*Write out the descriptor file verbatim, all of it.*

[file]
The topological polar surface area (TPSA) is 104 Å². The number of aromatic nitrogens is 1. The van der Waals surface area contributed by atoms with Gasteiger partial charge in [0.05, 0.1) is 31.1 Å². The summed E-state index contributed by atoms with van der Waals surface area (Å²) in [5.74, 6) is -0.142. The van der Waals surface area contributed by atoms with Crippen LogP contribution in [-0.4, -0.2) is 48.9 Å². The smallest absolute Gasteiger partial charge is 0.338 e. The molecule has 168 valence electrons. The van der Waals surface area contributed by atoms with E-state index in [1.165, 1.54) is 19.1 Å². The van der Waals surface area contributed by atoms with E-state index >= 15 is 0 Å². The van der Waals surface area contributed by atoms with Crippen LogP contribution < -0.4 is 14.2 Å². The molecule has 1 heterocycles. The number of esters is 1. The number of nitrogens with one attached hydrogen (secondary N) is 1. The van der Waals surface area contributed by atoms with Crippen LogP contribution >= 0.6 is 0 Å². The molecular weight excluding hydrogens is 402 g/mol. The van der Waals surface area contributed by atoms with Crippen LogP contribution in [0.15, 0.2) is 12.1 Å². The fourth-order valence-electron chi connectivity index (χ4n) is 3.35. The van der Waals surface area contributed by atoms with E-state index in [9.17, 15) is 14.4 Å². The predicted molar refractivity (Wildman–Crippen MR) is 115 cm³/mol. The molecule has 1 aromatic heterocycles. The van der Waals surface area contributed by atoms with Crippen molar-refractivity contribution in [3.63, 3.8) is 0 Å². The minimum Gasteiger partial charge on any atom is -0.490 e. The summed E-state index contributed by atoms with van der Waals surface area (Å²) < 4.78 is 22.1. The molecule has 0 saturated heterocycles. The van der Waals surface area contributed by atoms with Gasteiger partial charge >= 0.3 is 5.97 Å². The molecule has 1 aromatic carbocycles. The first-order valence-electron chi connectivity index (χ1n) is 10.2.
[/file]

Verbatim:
The topological polar surface area (TPSA) is 104 Å². The number of aromatic nitrogens is 1. The van der Waals surface area contributed by atoms with Gasteiger partial charge in [0.05, 0.1) is 31.1 Å². The summed E-state index contributed by atoms with van der Waals surface area (Å²) in [5.74, 6) is -0.142. The van der Waals surface area contributed by atoms with Crippen LogP contribution in [-0.4, -0.2) is 48.9 Å². The smallest absolute Gasteiger partial charge is 0.338 e. The molecule has 168 valence electrons. The van der Waals surface area contributed by atoms with E-state index in [1.165, 1.54) is 19.1 Å². The van der Waals surface area contributed by atoms with E-state index >= 15 is 0 Å². The van der Waals surface area contributed by atoms with Crippen LogP contribution < -0.4 is 14.2 Å². The molecule has 1 heterocycles. The number of esters is 1. The number of nitrogens with one attached hydrogen (secondary N) is 1. The van der Waals surface area contributed by atoms with Crippen LogP contribution >= 0.6 is 0 Å². The molecular weight excluding hydrogens is 402 g/mol. The van der Waals surface area contributed by atoms with Crippen LogP contribution in [0.15, 0.2) is 12.1 Å². The fourth-order valence-electron chi connectivity index (χ4n) is 3.35. The van der Waals surface area contributed by atoms with E-state index in [9.17, 15) is 14.4 Å². The predicted molar refractivity (Wildman–Crippen MR) is 115 cm³/mol. The molecule has 1 aromatic heterocycles. The van der Waals surface area contributed by atoms with Crippen molar-refractivity contribution in [3.63, 3.8) is 0 Å². The minimum Gasteiger partial charge on any atom is -0.490 e. The summed E-state index contributed by atoms with van der Waals surface area (Å²) < 4.78 is 22.1. The molecule has 0 saturated heterocycles. The van der Waals surface area contributed by atoms with Gasteiger partial charge >= 0.3 is 5.97 Å². The molecule has 1 aromatic carbocycles. The first-order valence-electron chi connectivity index (χ1n) is 10.2.